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Ready and Raring to Go to War

The soldiers at Camp New York in Kuwait are saying, 'It looks like we're going to have to go through Baghdad before we go home. So let's go.'

March 04, 2003|John Hendren | Times Staff Writer

CAMP NEW YORK, Kuwait — "Black Hawk Bob" Gallagher is 10 miles from the Iraqi border, making one of the world's most expensive cups of coffee by dangling a metal cup over the searing exhaust of an Abrams tank that takes eight gallons of fuel to start.

He was, until recently, what his fellow tankers call a "snake eater," a light infantryman, who earned his nickname leading a platoon of elite Army Rangers through the bloody 1993 battle in Somalia retold in the book and movie "Black Hawk Down."

Now the Pentagon has handed him a new assignment. If Gallagher crosses the Iraqi frontier, this time he -- and much of the United States Army -- will roll in protected by Cold War-era heavy metal.

The conflict in Iraq envisioned by Pentagon war strategists is closer to the 1991 Persian Gulf War than to the nimble maneuvers of special operations forces in Somalia, Panama and Afghanistan. After months of internal debate within the Bush administration over invasion scenarios involving as few as 50,000 ground troops, Pentagon war planners have assembled 225,000 soldiers, arrayed in an arc around the regime of Saddam Hussein.

Poised at the vanguard is Gallagher's unit, the 2nd Brigade of the Army's 3rd Infantry Division, from Ft. Stewart, Ga., whose tanks and Bradley fighting vehicles are poised to join in the first wave of ground forces to roll toward Baghdad. The brigade of 3,500 soldiers is known as the Army's "iron fist," the most heavily armed rapid deployment force in the world.

From an officer corps schooled in the broad art of battle to staff sergeants, corporals and privates, the brigade has formed the "tip of the spear" of American military might in the Persian Gulf since September, longer than any other American unit.

The "Spartan brigade," as it is called, is led by a cerebral and politically wired colonel and a cast of combat commanders who learned their way around southern Iraq during the Gulf War. This time, their contingency plans include a map whose route is summarized on the muzzle of an M-1A1 Abrams tank: "All the way to Baghdad."

The drive from Kuwait City to Camp New York is a 2 1/2-hour trek up the "highway of death" on which U.S. airstrikes targeted fleeing Iraqi soldiers in 1991, then through miles of powdery sand and past a lone tree that brigade members call "the Kuwaiti National Forest."

The drivers carve their own way, dodging kangaroo rats and scorpions on a dirt "road" that shifts with each rainstorm and gust of wind. Even regulars use four-wheel-drive and a compass. Past a well-guarded checkpoint is the place Army wags call "Lower Manhattan," an expanse of tents, trucks and camouflage-clad soldiers that blend together in a sun-parched haze of shades from tan to taupe.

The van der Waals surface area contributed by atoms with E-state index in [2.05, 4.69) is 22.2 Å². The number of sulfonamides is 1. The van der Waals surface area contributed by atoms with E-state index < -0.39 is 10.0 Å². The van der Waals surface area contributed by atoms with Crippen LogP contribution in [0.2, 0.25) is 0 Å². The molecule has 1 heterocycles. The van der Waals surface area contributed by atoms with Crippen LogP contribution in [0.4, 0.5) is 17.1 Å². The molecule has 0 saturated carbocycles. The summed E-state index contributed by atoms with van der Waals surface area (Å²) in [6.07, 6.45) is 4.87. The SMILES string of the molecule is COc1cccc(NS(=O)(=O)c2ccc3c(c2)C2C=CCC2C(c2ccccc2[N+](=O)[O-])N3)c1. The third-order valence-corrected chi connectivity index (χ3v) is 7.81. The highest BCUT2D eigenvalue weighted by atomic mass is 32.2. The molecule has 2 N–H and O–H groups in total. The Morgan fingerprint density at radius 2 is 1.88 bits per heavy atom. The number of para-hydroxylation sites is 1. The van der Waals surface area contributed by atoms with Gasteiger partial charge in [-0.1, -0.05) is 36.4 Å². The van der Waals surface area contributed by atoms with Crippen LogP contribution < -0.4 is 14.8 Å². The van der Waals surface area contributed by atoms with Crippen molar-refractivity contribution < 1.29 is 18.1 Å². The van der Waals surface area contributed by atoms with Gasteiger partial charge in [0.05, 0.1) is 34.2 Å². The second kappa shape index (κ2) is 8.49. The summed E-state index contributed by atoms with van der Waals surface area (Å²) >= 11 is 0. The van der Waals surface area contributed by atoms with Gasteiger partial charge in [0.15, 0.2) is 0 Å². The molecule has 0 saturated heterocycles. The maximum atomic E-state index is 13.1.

Here, soldiers gear themselves up for war like NFL contenders headed toward the playoffs. The bravado is borne out on tents bearing names such as "The Assassins" and on tanks with slogans like "Call Your Chaplain."

The arrival of the brigade's parent 3rd division early this year, along with its companion 1st and 3rd brigades, has given the buildup a growing sense of inevitability, soldiers say. When the brigade's commander, Col. David Perkins, arrived with the small advance group in September, 1,700 soldiers were loosely sprinkled over the terrain of Camp New York. It is now packed with 3,500 soldiers and surrounded by 13,000 more in four neighboring camps -- New Jersey, Pennsylvania, Connecticut and Virginia.

The population explosion has strained scarce resources.

First to go each morning is the hot water, then the cold water. Several individual mess halls have been consolidated into three mammoth assembly-line dining tents, where the queues can jut 100 yards into the desert. Soldiers can pick up anything from toothpaste to DVD players at the PX, but the wait to get in is now two hours.

Driving to the camp often means falling in behind caravans of trucks bearing tanks, Bradleys and the provisions of war.

Almost no one expects to leave here without first heading "up north."

Few soldiers have a stronger background to gauge the political chatter in Washington than Perkins. When Newt Gingrich became the speaker of the House in 1995, the Army lent him Perkins -- then a young staff officer -- to organize the personnel in the speaker's office. Perkins sat in on high-level meetings for 18 months, including talks with then-President Clinton and Defense Secretary William J. Perry. When Gingrich, now a former congressman, visited the camp last month, he embraced Perkins as an old friend.

The 44-year-old Keene, N.H., native is a multi-tasking news junkie who leaves the Fox News- Channel running round-the-clock in his tent. Each report of diplomatic maneuvers that could delay the onset of war prompts groans from the aides who've pirated Perkins' cable line in a neighboring tent.

Slated to move to the Pentagon as a policy planner for the Joint Chiefs of Staff in June, Perkins muses, "My wife will probably have to move without me."

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